You can also ask your parent’s former doctor for recommendations. It’s possible that they have contacts or know of well-regarded doctors in the area who can offer their opinions. It’s also worth asking around your local assisted living community or senior center to see if there are any clinics people prefer.

“We’re in the process of forming partnerships with area physicians who will provide services right in the community to make it more convenient for our residents,” Rieger says of The Ivy at Watertown, which is slated to open at the end of the month. “Anyone we partner with would be someone we would recommend. Calling an assisted living community that’s already vetted providers for you could be a big help for folks who are shopping for these services.”

4. Think About Logistics

Does your parent still drive, or do they rely on others for transportation? Will you want to find them a doctor who is close to your home or office so you can attend appointments with them?

When looking for a new primary care physician or a geriatrician, it’s important to consider location and office hours. What days and times does the doctor see patients?

It’s also a good idea to check what hospital the doctor admits patients to. Picking a highly rated doctor who is only affiliated with a low-rated hospital might not be the best choice.

You might even want to prioritize doctors in a large hospital system versus small private practice. Why? If your loved one has diabetes or another chronic illness, they might also want easy access to a nutritionist to help with care or a nurse who responds quickly to medical questions. A hospital will have all medical equipment and departments under one roof.

5. Visit the Doctor

As you help your parent narrow down their choices, make an appointment with the top runner so your loved one can get to know the doctor personally before they commit.

“It’s kind of like searching for the right assisted living community,” Rieger says. “When you look at the amenities side by side, they’re all so similar. But it’s that feeling you get when you’re actually in the building and talking to the staff that makes all the difference in the world.”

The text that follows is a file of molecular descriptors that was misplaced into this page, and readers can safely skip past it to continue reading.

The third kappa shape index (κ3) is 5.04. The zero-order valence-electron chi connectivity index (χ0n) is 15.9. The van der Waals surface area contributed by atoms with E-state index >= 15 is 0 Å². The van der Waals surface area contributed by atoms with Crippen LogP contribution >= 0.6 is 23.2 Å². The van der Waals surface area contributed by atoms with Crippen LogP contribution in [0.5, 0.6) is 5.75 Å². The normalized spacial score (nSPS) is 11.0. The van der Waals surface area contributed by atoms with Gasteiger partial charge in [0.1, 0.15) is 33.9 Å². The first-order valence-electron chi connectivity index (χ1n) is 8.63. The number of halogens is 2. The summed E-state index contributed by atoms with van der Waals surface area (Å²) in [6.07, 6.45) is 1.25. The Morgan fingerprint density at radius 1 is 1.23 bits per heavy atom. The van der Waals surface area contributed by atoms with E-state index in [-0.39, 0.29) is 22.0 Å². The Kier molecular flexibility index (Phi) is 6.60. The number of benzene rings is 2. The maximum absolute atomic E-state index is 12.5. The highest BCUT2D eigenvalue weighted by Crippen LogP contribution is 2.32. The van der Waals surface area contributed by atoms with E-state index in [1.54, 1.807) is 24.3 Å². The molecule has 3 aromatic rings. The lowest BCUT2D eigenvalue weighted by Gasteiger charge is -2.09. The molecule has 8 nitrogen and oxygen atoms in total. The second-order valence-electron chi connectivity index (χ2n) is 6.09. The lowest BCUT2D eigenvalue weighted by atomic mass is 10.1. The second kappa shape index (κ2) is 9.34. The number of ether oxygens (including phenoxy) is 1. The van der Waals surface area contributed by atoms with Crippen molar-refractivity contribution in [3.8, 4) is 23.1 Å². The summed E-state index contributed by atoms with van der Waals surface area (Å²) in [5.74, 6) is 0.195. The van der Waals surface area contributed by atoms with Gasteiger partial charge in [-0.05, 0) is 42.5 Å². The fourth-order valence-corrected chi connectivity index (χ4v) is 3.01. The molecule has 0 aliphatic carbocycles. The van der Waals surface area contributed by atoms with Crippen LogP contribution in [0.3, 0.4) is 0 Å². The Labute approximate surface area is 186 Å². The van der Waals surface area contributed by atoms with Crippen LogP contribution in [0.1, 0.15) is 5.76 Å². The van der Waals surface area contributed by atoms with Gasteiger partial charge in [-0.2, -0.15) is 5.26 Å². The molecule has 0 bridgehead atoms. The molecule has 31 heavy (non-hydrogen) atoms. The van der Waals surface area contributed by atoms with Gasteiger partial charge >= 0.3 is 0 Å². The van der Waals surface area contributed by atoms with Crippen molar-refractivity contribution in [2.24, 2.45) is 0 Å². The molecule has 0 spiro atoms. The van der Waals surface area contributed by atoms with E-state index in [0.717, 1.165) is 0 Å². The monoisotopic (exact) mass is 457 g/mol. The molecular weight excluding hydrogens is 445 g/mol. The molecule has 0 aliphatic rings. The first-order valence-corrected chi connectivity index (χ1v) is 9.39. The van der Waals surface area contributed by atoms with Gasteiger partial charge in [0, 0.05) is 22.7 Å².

“It’s the same with choosing a physician,” he continues. “Nothing can really give you a feel for whether you’ve selected the right doctor like an office visit and a face-to-face meeting.”

Your parent’s primary care physician or geriatrician needs to be someone they trust and can rely on to help manage their health care. So before you go, write down some questions you and your parent have. In addition to questions related to your loved one’s specific situation, some important things to ask when choosing a new primary care physician include:

  • What kind of patients do you typically see?
  • Do you have experience treating patients with my condition?
  • Are medical labs and tests conducted in the doctor’s office, or will I need to travel elsewhere to have these done?
  • How long will I be able to meet with you typically?

When you go in for the visit, pay attention to environmental factors, too: Are the phones answered in a timely manner? How long is the wait to see the doctor after you arrive for your appointment? Is your loved one comfortable in the office and with the physician and nurses?

No matter what neighborhood your parent calls home, finding a physician who can help manage current and future challenges is important to aging well. If your loved one is relocating to Watertown, download our Watertown, Connecticut, Relocation Guide for Older Adults, which includes information on local health and wellness services.

Watertown Connecticut Relocation Guide

Topics: Family Resources